The Materials and Technology Tools You will Need

The emphasis of this curriculum is on developing a critical approach to health information online, not computer literacy. Older adults with little or no experience using a computer may be quickly overwhelmed with unfamiliar technology. Therefore, the curriculum uses technology primarily as a way to limit potential distractions.
Voicethread will be used as an easy way to present students with screenshots of different websites. Voicethread’s interface is intuitive and permits to students to view screenshots at their own pace. Further, brief narration can be prerecorded for each screenshot that can help guide the student. Using screenshots instead of live websites limits potential distractions that arise when students click on links that can take them away from relevant content.
Similarly, using Weebly to provide a list of links to health websites obviates the need for students to navigate between websites using the address bar. With Weebly, students can click on a link to a website, then use the back arrow to return to the Weebly site. While effectively using the address bar to navigate to different websites is a valuable skill, it falls outside the focus of the curriculum. Older adults frequently experience difficulty correctly entering web addresses into the address box, so providing a list of links will be especially important to ensuring that the session runs smoothly.

The Implementation & Assignments

Instructors should aim to teach these sessions fairly close together in time, preferably over the course of several weeks. Each lesson builds on knowledge and skills developed during prior sessions, so extended time between sessions makes it more difficult for older adults to recall each lesson. That said, instructors should take several minutes at the beginning of each session to describe material covered in previous sessions, and answer any questions.
Lesson 1 "Understanding the Reliability Issue" focuses on developing an understanding of importance of distinguishing between reliable and unreliable information online. Many older adults, especially non-Internet users, are not aware that information on the Internet may be unreliable. Further, many older adults are not aware that the Internet can be a source of free, high-quality health information. As a result, the first lesson focuses on developing an appreciation of these two important points.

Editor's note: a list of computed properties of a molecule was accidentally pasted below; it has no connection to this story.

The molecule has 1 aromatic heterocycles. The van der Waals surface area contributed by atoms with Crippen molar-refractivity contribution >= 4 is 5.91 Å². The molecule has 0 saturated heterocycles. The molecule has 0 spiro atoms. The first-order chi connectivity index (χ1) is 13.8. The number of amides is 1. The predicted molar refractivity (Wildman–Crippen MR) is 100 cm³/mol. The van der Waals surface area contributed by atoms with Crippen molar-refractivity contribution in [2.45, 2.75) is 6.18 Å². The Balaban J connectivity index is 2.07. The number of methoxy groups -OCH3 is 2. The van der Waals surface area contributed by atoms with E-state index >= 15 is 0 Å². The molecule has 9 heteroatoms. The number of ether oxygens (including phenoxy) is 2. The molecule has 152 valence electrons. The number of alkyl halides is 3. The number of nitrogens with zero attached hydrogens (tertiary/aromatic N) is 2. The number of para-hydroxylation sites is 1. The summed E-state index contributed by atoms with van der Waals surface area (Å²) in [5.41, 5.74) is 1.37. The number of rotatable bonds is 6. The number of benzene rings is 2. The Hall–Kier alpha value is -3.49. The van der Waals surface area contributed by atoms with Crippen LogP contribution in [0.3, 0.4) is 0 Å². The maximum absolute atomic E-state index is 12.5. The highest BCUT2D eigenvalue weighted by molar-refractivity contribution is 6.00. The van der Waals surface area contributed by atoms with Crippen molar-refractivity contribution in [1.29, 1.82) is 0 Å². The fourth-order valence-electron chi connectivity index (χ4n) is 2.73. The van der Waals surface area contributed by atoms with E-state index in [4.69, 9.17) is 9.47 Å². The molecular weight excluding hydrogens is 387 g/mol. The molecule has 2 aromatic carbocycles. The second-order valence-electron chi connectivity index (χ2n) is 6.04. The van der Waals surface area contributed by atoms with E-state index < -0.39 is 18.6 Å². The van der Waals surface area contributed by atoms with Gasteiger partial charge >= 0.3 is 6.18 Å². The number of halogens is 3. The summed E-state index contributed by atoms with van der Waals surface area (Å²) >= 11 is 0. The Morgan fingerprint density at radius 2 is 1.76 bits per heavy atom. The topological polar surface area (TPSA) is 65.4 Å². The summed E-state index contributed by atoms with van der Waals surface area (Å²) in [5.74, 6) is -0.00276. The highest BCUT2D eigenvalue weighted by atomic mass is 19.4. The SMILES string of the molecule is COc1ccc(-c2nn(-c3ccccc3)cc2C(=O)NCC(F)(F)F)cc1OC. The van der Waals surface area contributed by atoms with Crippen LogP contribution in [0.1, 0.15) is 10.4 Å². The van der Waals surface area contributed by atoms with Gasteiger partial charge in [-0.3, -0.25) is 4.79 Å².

Lesson 2 "How can I tell if a website is reliable?" teaches older adults how to determine the reliability of health websites. Students will then have the opportunity to view screenshots of different health websites and practice using the criteria presented in the tutorial. Screenshots are used to limit distractions, forcing students to evaluate distinct aspects of each website and limit difficulties associated with navigating live websites.
Lesson 3 "Examining and evaluating live health websites" is similar in nature to Lesson 2, but students will use live websites. Building on the knowledge gained in Lesson 2, students should be better equipped to deal with the complexity inherent in operating live websites.
Students will be assessed based on their participation and performance during class activities. Because these classes are not for credit or a grade, instructors should focus on providing helpful feedback to students. Feedback should be provided throughout the course of the three lessons, in the form of positive comments or suggestions. At the completion of the lessons, the instructor should provide a handout with feedback for students to take home with them. Again, this handout should provide positive feedback and suggestions for students to try in the future (because the instructor will have to prepare this handout prior to the third lesson, it will not include comments specific to the students' performance during that lesson).